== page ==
Chapter

Aladdin’s Lamp

Bernard D. Sherman

in Inside Early Music

Published in print October 2003 | ISBN: 9780195169454
Published online January 2010 | e-ISBN: 9780199865017 | DOI: http://dx.doi.org/10.1093/acprof:oso/9780195169454.003.0012
Aladdin’s Lamp

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When the Baroque cello is mentioned, Anner Bylsma always comes up. Bylsma took up the Baroque cello in the 1960s, by which time he already had a distinguished career as a modern cellist. In the ferment of the early music scene of Amsterdam in the Netherlands, it was inevitable that Bylsma would be drawn to the early cello. That he still plays both instruments makes him a sharp observer of their differing challenges, and of current issues in their use. He also spoke about one of his favorite composers, Antonio Vivaldi. Vivaldi was the most influential Italian composer of his day, but serious musical thinkers often dismiss him. Bylsma, however, thinks that musicians play and hear Vivaldi wrong; he believes that the key to Vivaldi is his interest in depicting character. This point may reflect changes in musical aesthetics. The chapter presents an interview with Anner Bylsma on Vivaldi’s music and the cello, the style of Baroque cello playing, the use of rubato, vibrato and portamento, and the difference between French and Italian string-playing.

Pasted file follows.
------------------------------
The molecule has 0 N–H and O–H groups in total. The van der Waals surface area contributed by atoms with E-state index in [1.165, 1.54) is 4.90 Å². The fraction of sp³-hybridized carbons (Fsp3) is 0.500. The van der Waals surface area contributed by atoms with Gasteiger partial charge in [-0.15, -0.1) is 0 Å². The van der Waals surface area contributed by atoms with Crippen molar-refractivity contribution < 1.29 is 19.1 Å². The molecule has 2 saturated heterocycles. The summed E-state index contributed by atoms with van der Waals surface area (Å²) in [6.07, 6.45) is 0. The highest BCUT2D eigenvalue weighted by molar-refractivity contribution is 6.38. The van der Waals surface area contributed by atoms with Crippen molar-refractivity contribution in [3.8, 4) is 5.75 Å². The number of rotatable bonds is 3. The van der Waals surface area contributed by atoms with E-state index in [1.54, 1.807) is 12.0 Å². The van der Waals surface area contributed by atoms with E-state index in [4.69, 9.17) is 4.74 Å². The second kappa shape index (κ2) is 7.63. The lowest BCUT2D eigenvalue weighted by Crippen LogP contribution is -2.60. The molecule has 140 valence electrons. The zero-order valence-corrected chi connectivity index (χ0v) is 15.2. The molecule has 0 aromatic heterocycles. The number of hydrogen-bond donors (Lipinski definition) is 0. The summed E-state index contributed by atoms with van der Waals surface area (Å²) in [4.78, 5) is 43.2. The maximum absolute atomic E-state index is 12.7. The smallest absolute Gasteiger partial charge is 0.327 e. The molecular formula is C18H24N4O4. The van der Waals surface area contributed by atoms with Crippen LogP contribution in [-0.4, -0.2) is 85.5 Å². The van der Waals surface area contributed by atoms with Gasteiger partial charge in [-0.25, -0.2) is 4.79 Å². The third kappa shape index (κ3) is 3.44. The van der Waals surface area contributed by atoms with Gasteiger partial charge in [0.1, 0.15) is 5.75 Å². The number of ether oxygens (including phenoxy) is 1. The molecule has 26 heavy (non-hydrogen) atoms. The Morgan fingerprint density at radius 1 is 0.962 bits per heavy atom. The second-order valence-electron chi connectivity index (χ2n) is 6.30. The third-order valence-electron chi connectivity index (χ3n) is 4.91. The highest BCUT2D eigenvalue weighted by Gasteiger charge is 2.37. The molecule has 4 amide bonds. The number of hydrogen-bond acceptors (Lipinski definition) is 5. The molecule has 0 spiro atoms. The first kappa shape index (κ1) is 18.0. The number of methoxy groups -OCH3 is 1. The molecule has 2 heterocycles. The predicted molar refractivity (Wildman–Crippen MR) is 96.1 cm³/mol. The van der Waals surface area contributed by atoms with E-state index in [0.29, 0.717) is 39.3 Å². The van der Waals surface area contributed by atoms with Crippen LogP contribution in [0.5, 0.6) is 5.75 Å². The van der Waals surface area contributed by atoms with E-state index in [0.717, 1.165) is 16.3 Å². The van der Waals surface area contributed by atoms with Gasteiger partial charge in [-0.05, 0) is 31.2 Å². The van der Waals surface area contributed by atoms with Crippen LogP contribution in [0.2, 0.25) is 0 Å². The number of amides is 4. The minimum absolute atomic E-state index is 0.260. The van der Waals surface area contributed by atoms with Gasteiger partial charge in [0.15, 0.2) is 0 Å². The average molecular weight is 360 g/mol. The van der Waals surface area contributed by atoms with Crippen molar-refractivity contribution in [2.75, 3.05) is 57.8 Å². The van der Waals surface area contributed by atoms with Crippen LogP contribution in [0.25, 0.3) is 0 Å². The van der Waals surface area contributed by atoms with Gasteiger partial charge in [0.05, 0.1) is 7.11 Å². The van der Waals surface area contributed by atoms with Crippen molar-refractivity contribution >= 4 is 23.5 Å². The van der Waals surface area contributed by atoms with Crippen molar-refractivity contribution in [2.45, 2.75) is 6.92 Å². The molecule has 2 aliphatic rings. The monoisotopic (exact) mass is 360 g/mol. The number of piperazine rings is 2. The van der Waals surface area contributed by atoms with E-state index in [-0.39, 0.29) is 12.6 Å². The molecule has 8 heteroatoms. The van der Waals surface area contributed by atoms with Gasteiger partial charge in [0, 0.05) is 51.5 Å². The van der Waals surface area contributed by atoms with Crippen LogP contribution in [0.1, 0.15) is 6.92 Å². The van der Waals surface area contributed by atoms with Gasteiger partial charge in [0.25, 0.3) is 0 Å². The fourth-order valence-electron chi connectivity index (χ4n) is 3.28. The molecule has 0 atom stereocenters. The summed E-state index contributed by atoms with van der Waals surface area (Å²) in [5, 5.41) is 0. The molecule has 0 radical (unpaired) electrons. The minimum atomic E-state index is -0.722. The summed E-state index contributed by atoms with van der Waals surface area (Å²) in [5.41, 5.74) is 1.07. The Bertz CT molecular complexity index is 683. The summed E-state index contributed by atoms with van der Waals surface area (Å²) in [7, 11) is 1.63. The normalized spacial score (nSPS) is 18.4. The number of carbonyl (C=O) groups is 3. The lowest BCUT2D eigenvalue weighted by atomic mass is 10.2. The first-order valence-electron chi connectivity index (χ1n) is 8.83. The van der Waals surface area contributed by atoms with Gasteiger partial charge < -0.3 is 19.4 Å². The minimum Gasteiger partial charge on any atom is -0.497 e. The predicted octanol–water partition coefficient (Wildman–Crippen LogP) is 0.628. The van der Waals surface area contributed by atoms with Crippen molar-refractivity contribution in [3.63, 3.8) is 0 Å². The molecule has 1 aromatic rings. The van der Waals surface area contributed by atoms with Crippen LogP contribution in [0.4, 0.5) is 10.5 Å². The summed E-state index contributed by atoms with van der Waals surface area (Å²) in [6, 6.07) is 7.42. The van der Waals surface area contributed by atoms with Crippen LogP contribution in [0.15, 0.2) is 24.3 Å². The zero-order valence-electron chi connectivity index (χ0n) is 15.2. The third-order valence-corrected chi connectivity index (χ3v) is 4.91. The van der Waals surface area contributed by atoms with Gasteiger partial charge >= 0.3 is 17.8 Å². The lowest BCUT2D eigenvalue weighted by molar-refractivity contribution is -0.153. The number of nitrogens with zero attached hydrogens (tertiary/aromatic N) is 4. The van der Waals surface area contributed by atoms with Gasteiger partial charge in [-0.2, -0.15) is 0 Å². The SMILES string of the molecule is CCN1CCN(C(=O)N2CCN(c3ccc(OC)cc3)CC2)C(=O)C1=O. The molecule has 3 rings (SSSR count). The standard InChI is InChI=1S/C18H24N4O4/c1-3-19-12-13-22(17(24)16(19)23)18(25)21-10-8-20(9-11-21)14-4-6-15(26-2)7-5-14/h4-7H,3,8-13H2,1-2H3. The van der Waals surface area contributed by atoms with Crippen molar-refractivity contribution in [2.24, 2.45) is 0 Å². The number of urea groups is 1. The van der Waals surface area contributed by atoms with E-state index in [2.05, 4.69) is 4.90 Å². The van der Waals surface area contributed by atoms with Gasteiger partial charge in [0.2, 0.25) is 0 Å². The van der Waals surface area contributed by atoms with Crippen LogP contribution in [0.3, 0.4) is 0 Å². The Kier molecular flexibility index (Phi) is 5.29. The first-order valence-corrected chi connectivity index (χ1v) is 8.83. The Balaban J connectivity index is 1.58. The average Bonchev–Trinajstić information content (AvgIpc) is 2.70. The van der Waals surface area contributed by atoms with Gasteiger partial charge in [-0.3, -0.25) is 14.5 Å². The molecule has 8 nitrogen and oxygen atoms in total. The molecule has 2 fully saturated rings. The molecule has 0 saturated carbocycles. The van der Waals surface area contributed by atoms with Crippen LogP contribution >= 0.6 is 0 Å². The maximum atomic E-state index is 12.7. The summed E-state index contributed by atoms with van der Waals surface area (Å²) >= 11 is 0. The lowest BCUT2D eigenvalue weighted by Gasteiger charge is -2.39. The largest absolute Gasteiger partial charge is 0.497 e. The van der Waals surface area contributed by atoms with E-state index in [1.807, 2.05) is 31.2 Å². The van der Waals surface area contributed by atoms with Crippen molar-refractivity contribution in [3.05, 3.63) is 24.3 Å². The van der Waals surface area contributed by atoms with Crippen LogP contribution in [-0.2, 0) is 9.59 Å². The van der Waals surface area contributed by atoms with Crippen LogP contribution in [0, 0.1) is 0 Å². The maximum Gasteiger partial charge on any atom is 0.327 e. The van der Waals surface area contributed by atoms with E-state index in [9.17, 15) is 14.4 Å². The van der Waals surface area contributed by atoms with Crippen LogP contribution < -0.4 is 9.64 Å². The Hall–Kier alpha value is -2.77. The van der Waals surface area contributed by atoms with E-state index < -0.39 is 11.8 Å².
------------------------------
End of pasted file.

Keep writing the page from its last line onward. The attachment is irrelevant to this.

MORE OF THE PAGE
Keywords: Anner Bylsma; Baroque music; cello; Antonio Vivaldi; rubato; vibrato; portamento; early music

Chapter.  8170 words.  Illustrated.

Subjects: Musicology and Music History

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